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First vaccine boosters could be needed as soon as September, executives say

The first Americans who received their COVID-19 vaccines could need a “booster” shot as soon as September, the CEOs of Pfizer and Moderna told Axios.

"The data that I see coming, they are supporting the notion that likely there will be a need for a booster somewhere between eight and 12 months." Pfizer CEO Albert Bourla said during a virtual event with the news outlet on Wednesday.

That means that those who received the vaccine early this year could require a booster shot in September or October to help protect against contracting, or spreading, COVID-19. 

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Moderna CEO Stéphane Bancel confirmed the timeline, according to Axios. 

"I think as a country we should rather be two months too early, than two months too late with outbreaks in several places," Bancel said in an email.

"People at highest risks (elderly, healthcare workers) were vaccinated in December/January," he wrote. "So I would do [a] September start for those at highest risk."

Anthony FauciAnthony FauciDelta variant's UK dominance sparks concerns in US Overnight Health Care: FDA says millions of J&J doses from troubled plant must be thrown out | WHO warns Africa falling far behind in vaccinations | Top CDC official says US not ready for next pandemic Top CDC official warns US not ready for next pandemic MORE, the director of the National Institute of Allergy and Infectious Diseases, also told Axios during the event that Americans will “almost certainly” require a COVID-19 booster shot.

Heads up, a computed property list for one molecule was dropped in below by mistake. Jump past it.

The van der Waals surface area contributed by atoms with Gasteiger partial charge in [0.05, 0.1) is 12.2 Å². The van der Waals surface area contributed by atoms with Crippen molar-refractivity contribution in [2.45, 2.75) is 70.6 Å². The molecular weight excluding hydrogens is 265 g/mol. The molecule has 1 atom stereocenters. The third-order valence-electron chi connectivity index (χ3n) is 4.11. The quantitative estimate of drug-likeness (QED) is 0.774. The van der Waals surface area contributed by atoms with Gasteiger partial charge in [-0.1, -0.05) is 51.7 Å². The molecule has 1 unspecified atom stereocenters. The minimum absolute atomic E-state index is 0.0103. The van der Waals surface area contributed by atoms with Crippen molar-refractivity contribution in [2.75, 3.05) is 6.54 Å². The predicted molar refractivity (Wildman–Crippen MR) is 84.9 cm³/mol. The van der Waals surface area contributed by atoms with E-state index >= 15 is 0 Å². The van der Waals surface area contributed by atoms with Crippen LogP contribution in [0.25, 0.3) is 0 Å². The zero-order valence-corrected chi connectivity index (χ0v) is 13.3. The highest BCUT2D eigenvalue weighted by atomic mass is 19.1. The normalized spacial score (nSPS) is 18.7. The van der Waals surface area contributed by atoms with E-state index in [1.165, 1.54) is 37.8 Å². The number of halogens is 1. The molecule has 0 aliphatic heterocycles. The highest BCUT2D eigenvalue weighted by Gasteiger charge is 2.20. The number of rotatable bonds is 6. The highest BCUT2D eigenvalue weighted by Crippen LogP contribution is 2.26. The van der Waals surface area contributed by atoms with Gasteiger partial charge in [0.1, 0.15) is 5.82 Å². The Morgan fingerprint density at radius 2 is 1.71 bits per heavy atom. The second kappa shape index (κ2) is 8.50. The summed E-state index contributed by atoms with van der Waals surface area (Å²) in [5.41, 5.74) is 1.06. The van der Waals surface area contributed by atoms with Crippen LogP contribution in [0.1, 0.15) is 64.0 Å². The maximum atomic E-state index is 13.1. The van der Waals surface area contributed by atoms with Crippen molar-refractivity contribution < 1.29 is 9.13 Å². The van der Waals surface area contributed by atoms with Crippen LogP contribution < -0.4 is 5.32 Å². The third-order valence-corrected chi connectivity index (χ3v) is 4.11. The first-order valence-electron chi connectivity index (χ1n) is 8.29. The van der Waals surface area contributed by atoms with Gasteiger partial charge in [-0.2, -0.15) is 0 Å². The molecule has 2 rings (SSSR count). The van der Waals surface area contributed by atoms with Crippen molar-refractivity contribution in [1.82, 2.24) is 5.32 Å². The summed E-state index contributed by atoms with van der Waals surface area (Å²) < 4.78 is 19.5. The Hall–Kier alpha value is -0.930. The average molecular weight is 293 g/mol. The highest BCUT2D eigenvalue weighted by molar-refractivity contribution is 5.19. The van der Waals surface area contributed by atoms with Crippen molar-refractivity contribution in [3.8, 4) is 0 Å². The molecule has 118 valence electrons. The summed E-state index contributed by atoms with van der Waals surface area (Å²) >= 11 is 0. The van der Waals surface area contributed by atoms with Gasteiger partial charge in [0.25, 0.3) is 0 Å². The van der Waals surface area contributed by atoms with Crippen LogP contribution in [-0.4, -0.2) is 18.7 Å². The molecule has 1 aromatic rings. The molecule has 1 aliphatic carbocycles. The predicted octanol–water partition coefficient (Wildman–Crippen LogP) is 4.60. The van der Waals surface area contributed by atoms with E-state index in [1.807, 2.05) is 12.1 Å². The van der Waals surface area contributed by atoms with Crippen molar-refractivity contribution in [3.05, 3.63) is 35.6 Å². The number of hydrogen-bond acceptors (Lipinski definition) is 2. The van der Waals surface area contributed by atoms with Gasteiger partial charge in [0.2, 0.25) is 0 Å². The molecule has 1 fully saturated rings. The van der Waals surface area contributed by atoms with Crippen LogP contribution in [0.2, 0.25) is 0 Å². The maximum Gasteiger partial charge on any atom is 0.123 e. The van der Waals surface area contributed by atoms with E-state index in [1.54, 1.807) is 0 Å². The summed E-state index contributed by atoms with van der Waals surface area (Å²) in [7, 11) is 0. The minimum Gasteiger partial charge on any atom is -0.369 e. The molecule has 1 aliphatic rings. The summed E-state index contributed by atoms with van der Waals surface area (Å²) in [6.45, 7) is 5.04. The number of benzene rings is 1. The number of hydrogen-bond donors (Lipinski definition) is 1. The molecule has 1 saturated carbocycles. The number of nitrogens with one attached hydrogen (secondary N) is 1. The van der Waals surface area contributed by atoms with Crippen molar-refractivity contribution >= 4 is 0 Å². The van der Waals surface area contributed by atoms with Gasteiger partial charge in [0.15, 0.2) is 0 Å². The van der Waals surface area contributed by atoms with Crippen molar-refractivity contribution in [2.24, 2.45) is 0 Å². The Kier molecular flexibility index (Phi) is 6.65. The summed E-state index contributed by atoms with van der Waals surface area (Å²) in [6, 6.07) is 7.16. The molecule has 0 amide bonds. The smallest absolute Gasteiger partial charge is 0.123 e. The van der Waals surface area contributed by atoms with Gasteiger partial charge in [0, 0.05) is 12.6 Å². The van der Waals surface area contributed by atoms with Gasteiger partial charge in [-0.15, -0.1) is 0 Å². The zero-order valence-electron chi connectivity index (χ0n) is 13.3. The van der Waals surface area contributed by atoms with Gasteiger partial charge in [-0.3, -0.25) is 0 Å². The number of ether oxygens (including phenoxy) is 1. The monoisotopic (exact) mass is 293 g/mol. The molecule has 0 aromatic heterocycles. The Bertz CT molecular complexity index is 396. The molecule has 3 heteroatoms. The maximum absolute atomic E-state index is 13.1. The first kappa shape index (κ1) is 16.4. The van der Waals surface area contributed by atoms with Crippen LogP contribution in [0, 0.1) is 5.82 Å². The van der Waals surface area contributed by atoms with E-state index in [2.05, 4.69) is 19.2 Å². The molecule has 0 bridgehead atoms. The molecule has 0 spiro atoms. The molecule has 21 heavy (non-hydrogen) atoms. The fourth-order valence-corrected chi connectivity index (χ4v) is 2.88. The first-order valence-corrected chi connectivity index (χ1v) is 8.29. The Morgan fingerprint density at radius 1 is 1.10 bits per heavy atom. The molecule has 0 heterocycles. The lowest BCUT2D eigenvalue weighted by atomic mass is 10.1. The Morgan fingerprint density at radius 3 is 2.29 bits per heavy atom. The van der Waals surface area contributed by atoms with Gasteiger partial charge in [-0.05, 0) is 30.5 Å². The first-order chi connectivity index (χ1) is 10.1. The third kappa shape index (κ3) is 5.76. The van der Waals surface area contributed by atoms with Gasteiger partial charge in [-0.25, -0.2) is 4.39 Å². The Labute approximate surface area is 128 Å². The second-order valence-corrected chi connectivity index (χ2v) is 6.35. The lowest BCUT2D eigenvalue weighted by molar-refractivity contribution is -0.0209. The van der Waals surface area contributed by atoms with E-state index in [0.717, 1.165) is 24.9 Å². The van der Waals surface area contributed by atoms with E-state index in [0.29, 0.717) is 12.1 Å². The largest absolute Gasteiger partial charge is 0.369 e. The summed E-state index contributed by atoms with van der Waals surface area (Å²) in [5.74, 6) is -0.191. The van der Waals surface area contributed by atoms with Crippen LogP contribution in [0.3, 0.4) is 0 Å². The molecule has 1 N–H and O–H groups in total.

“We will almost certainly require a booster sometime within a year or so after getting the primary [shot] because the durability of protection against coronaviruses is generally not lifelong," Fauci said.

The news outlet noted that vaccine efficacy does not disappear overnight, and the process will be gradual if protection does decline from COVID-19 vaccines.

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British officials on Wednesday launched a national COVID-19 booster shot trial to study the effects of a third inoculation in the fight against the spread of the coronavirus. Seven coronavirus shots will be tested under the trial amid nearly 3,000 volunteers.

David Kessler, the chief science officer for the White House's COVID-19 response team, told senators at a hearing earlier this month that COVID-19 vaccine booster shots would be free to the public if they are needed.

"We do have the funds to purchase the next round, if they are necessary. So we will be able to purchase the next round to ensure if there are boosters, they are free, just as the last round," Kessler said.